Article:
And if this works, which is very possible, we may end up seeing more social platforms following suit. In fact, Facebook recently told TechCrunch that it is also thinking about taking away the Like feature. Removing likes has become a considerable option for all of these platforms because the removal may lead to a more positive user experience, especially when it comes to the mental health of social media users.
Multiple studies have been published that link social media to depression and anxiety. One of the underlying problems with social media is it establishes an easy, and yet unrealistic, way for people to compare themselves to others. Social media can have a tendency to make people feel like they aren’t good enough, especially if they don’t receive the same amount of likes as their peers. In this sense, removing likes seems like the right choice for social platforms as it will likely lead to a healthier self-image for many users.
However, while this change may be a step in the right direction for everyday individual use, when it comes to promoting a brand across social media, removing the Like feature means that companies may need to reevaluate their social marketing plans. Businesses will no longer be able to depend on likes to showcase the worth of their posts. Currently, consumers can use social media likes as a way to verify the authenticity of a product or service, but if there are no longer likes to showcase, they will have to depend on other outlets to verify the quality of service, such as the quantity and sentiment of comments. Additionally, while companies will still be able to monitor their own likes, there’s the possibility that many followers will stop “liking” posts altogether because they no longer see a point for it. Rather than posting to garner the most amount of likes, companies will now have to create more powerful content that sparks conversations. Comments may very well become social media’s new form of likes.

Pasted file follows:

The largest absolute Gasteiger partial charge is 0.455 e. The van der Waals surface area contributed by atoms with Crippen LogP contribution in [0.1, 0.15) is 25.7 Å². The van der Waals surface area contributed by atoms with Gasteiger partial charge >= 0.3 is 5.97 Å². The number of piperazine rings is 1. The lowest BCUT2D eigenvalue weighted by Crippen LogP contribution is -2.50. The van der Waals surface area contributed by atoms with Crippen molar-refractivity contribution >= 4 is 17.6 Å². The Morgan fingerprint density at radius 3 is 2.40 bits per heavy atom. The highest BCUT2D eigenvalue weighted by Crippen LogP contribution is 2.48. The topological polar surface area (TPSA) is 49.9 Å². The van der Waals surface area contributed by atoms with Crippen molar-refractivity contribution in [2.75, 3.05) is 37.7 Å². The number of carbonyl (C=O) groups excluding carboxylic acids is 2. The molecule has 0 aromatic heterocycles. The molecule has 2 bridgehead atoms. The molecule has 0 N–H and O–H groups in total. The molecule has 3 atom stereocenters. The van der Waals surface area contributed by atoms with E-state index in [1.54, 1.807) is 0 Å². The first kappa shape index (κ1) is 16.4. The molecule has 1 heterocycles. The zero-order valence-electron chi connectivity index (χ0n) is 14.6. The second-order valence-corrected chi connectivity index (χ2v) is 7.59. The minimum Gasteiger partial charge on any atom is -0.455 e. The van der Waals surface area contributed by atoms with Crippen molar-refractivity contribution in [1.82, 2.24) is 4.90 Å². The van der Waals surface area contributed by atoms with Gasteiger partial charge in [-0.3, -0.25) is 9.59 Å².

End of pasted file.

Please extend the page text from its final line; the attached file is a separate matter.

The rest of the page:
Taking away a visible Like feature also removes the chance for comparison. Companies will no longer be able to compare their social likes to those of their competitors, giving no basis for what a “good” post might look like. Maybe even more importantly, companies will also no longer be able to compare or monitor the amount of likes that different influencers are receiving on their posts. If businesses can no longer tell if their influencer marketing is effective, there may be a move toward more paid advertisements.
It’s important to understand that likes are not the only way to measure success online, and in fact likes may have never been the best way to keep track of performance. Though likes are easy to see and look good upon first glance, they don’t mean much when it comes to their value. Social engagement is a means to an end, and removing likes will force companies to invest in more robust measurement programs, ensuring their campaigns are formulated to meet more important goals, like gaining customers, increasing sales or scoring new business leads.
Although there will be hurdles if likes are removed altogether across social media, it is not necessarily a bad thing. Yes, businesses will have to change their social media tactics, but this will likely result in companies producing stronger content across the board. There will be a transitional period, but when combined with the potential positive effects that removing this feature will have on mental health, no more likes on social media may just be a change for the better.